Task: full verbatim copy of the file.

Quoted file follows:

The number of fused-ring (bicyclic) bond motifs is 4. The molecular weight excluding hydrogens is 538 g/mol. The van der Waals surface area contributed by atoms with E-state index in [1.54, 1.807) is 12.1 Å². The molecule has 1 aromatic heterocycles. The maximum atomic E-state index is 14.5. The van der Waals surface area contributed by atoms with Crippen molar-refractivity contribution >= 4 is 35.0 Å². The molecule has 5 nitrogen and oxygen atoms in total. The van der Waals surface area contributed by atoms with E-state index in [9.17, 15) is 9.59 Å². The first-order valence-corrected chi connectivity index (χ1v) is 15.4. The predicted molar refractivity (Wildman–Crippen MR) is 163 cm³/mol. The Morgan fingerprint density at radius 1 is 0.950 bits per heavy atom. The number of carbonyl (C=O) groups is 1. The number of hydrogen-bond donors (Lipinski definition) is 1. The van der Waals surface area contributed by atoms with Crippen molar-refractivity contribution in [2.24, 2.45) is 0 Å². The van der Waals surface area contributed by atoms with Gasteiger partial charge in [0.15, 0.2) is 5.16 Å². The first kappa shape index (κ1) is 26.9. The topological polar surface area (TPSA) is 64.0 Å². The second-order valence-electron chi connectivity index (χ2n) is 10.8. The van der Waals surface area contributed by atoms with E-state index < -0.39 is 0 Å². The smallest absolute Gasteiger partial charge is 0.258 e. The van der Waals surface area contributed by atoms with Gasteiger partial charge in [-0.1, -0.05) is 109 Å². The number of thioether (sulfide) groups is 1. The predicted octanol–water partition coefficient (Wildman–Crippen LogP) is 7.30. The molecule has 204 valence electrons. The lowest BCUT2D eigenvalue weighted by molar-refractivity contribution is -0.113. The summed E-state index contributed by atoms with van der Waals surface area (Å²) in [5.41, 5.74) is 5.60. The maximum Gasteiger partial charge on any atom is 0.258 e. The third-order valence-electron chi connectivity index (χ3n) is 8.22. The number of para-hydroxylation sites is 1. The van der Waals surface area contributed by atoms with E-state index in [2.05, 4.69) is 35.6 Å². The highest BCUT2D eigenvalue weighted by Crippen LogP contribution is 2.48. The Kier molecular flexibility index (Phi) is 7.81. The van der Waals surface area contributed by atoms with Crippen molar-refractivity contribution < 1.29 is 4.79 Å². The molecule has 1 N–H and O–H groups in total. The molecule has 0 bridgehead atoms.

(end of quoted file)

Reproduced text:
The number of fused-ring (bicyclic) bond motifs is 4. The molecular weight excluding hydrogens is 538 g/mol. The van der Waals surface area contributed by atoms with E-state index in [1.54, 1.807) is 12.1 Å². The molecule has 1 aromatic heterocycles. The maximum atomic E-state index is 14.5. The van der Waals surface area contributed by atoms with Crippen molar-refractivity contribution >= 4 is 35.0 Å². The molecule has 5 nitrogen and oxygen atoms in total. The van der Waals surface area contributed by atoms with E-state index in [9.17, 15) is 9.59 Å². The first-order valence-corrected chi connectivity index (χ1v) is 15.4. The predicted molar refractivity (Wildman–Crippen MR) is 163 cm³/mol. The Morgan fingerprint density at radius 1 is 0.950 bits per heavy atom. The number of carbonyl (C=O) groups is 1. The number of hydrogen-bond donors (Lipinski definition) is 1. The van der Waals surface area contributed by atoms with Crippen molar-refractivity contribution in [2.24, 2.45) is 0 Å². The van der Waals surface area contributed by atoms with Gasteiger partial charge in [0.15, 0.2) is 5.16 Å². The first kappa shape index (κ1) is 26.9. The topological polar surface area (TPSA) is 64.0 Å². The second-order valence-electron chi connectivity index (χ2n) is 10.8. The van der Waals surface area contributed by atoms with E-state index < -0.39 is 0 Å². The smallest absolute Gasteiger partial charge is 0.258 e. The van der Waals surface area contributed by atoms with Gasteiger partial charge in [-0.1, -0.05) is 109 Å². The number of thioether (sulfide) groups is 1. The predicted octanol–water partition coefficient (Wildman–Crippen LogP) is 7.30. The molecule has 204 valence electrons. The lowest BCUT2D eigenvalue weighted by molar-refractivity contribution is -0.113. The summed E-state index contributed by atoms with van der Waals surface area (Å²) in [5.41, 5.74) is 5.60. The maximum Gasteiger partial charge on any atom is 0.258 e. The third-order valence-electron chi connectivity index (χ3n) is 8.22. The number of para-hydroxylation sites is 1. The van der Waals surface area contributed by atoms with E-state index in [2.05, 4.69) is 35.6 Å². The highest BCUT2D eigenvalue weighted by Crippen LogP contribution is 2.48. The Kier molecular flexibility index (Phi) is 7.81. The van der Waals surface area contributed by atoms with Crippen molar-refractivity contribution < 1.29 is 4.79 Å². The molecule has 1 N–H and O–H groups in total. The molecule has 0 bridgehead atoms.